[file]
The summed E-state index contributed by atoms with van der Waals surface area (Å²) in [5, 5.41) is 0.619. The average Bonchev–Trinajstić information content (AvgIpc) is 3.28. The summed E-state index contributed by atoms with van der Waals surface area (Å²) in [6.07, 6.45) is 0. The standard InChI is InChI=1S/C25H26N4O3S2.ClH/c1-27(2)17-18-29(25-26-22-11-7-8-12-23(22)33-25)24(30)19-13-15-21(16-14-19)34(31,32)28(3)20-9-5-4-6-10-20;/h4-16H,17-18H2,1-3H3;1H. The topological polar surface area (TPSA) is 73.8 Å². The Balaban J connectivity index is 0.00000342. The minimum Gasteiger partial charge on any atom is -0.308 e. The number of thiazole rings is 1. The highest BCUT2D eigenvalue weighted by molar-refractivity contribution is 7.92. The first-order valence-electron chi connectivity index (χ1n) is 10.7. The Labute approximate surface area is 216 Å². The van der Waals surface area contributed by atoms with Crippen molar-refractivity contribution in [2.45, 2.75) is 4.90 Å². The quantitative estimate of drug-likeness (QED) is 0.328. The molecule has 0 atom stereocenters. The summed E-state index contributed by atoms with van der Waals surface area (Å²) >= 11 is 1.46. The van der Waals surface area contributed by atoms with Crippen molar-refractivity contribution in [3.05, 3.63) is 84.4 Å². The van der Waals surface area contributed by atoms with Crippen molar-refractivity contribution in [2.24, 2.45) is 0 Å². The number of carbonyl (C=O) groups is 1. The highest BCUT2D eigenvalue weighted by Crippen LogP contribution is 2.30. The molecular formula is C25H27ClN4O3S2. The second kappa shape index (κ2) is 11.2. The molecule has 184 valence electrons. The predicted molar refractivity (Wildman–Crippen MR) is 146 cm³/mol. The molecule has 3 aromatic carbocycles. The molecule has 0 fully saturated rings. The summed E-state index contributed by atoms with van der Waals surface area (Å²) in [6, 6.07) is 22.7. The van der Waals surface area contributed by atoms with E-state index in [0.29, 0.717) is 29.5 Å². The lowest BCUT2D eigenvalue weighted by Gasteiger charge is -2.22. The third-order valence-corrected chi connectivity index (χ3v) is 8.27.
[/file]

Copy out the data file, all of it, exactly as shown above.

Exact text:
The summed E-state index contributed by atoms with van der Waals surface area (Å²) in [5, 5.41) is 0.619. The average Bonchev–Trinajstić information content (AvgIpc) is 3.28. The summed E-state index contributed by atoms with van der Waals surface area (Å²) in [6.07, 6.45) is 0. The standard InChI is InChI=1S/C25H26N4O3S2.ClH/c1-27(2)17-18-29(25-26-22-11-7-8-12-23(22)33-25)24(30)19-13-15-21(16-14-19)34(31,32)28(3)20-9-5-4-6-10-20;/h4-16H,17-18H2,1-3H3;1H. The topological polar surface area (TPSA) is 73.8 Å². The Balaban J connectivity index is 0.00000342. The minimum Gasteiger partial charge on any atom is -0.308 e. The number of thiazole rings is 1. The highest BCUT2D eigenvalue weighted by molar-refractivity contribution is 7.92. The first-order valence-electron chi connectivity index (χ1n) is 10.7. The Labute approximate surface area is 216 Å². The van der Waals surface area contributed by atoms with Crippen molar-refractivity contribution in [2.45, 2.75) is 4.90 Å². The quantitative estimate of drug-likeness (QED) is 0.328. The molecule has 0 atom stereocenters. The summed E-state index contributed by atoms with van der Waals surface area (Å²) >= 11 is 1.46. The van der Waals surface area contributed by atoms with Crippen molar-refractivity contribution in [3.05, 3.63) is 84.4 Å². The van der Waals surface area contributed by atoms with Crippen molar-refractivity contribution in [2.24, 2.45) is 0 Å². The number of carbonyl (C=O) groups is 1. The highest BCUT2D eigenvalue weighted by Crippen LogP contribution is 2.30. The molecular formula is C25H27ClN4O3S2. The second kappa shape index (κ2) is 11.2. The molecule has 184 valence electrons. The predicted molar refractivity (Wildman–Crippen MR) is 146 cm³/mol. The molecule has 3 aromatic carbocycles. The molecule has 0 fully saturated rings. The summed E-state index contributed by atoms with van der Waals surface area (Å²) in [6, 6.07) is 22.7. The van der Waals surface area contributed by atoms with E-state index in [0.29, 0.717) is 29.5 Å². The lowest BCUT2D eigenvalue weighted by Gasteiger charge is -2.22. The third-order valence-corrected chi connectivity index (χ3v) is 8.27.